The band remains unchanged from last Summer’s Tour – Abe Laboriel Jr. on drums, Doyle Bramhall II on guitar&vocals, Willie Weeks on bass, Chris Stainton on keyboards and Sharon White & Michelle John on backing vocals – but the setlist does bring surprises like Travellin’ Alone, That’s Alright and Everything’s Gonna Be Alright, all new to EC’s live repertoire.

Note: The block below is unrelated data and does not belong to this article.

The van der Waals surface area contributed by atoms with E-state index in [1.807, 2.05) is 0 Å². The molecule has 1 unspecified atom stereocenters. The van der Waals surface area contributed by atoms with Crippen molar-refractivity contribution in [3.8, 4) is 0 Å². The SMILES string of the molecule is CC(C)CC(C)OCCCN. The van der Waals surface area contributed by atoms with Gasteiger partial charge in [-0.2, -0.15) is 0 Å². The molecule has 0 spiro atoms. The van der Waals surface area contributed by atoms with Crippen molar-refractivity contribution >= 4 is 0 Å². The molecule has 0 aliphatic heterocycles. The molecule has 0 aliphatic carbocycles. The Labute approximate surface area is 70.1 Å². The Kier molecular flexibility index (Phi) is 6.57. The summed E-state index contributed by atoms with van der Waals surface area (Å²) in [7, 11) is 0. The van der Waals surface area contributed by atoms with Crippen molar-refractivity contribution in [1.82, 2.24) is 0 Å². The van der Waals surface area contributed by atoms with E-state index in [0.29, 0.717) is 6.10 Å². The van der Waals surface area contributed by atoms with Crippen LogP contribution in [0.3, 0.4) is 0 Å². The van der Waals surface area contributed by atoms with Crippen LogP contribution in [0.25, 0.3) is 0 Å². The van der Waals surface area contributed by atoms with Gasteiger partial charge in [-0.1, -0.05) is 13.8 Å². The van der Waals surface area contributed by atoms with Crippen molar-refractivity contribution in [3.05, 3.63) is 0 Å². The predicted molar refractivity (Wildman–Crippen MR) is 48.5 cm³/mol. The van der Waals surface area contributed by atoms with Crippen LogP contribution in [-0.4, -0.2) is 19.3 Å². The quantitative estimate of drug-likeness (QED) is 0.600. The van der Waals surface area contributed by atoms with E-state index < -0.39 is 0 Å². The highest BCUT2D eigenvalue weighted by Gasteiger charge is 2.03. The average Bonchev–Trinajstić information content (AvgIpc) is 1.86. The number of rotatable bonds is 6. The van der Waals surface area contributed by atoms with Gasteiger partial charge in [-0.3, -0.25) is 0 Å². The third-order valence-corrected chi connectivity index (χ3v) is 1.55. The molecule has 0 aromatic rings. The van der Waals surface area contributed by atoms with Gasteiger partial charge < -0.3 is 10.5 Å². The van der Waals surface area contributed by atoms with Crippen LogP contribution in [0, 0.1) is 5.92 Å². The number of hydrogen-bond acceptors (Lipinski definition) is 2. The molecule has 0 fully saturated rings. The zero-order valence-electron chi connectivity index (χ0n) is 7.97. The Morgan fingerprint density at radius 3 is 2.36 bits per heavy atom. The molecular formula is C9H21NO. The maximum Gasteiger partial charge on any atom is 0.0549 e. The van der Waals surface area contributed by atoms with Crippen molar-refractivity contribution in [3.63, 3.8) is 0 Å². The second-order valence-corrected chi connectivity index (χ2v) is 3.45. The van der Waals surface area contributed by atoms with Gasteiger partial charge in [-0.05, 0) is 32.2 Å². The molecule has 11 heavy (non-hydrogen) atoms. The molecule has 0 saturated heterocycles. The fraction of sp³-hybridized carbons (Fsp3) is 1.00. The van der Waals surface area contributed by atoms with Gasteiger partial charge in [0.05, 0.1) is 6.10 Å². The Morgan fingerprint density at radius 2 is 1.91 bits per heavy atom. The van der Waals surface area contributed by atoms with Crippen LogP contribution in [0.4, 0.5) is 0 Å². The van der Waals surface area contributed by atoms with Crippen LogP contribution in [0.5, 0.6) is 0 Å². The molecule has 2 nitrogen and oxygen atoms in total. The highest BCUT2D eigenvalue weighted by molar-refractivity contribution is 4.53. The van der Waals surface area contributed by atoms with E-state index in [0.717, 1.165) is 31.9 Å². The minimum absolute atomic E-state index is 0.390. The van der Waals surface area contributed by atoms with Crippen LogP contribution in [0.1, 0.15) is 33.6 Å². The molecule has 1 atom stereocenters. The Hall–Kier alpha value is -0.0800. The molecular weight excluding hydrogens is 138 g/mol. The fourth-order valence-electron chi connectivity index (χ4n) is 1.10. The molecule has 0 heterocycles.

The show on the first night opens with extended renditions of Hoochie Coochie Man and Key To The Highway, with solos from Doyle, Chris and, needless to say, EC himself. I Shot The Sheriff follows and sees EC screwing up one of the first verses. The song has a relaxed groove until it’s time for one of the best solos in the show.  George Harrison’s always beautiful Isn’t It A Pity is a song that used to come and go from the setlist on the Summer Tour of 2008 and was given pretty much the same treatment on this tour. Tell The Truth lifts things a bit with some great playing by EC and Doyle. Why Does Love Got To Be So Sad features both a brilliant solo from our man and also a gentle three-minute outro full of wonderful whispers.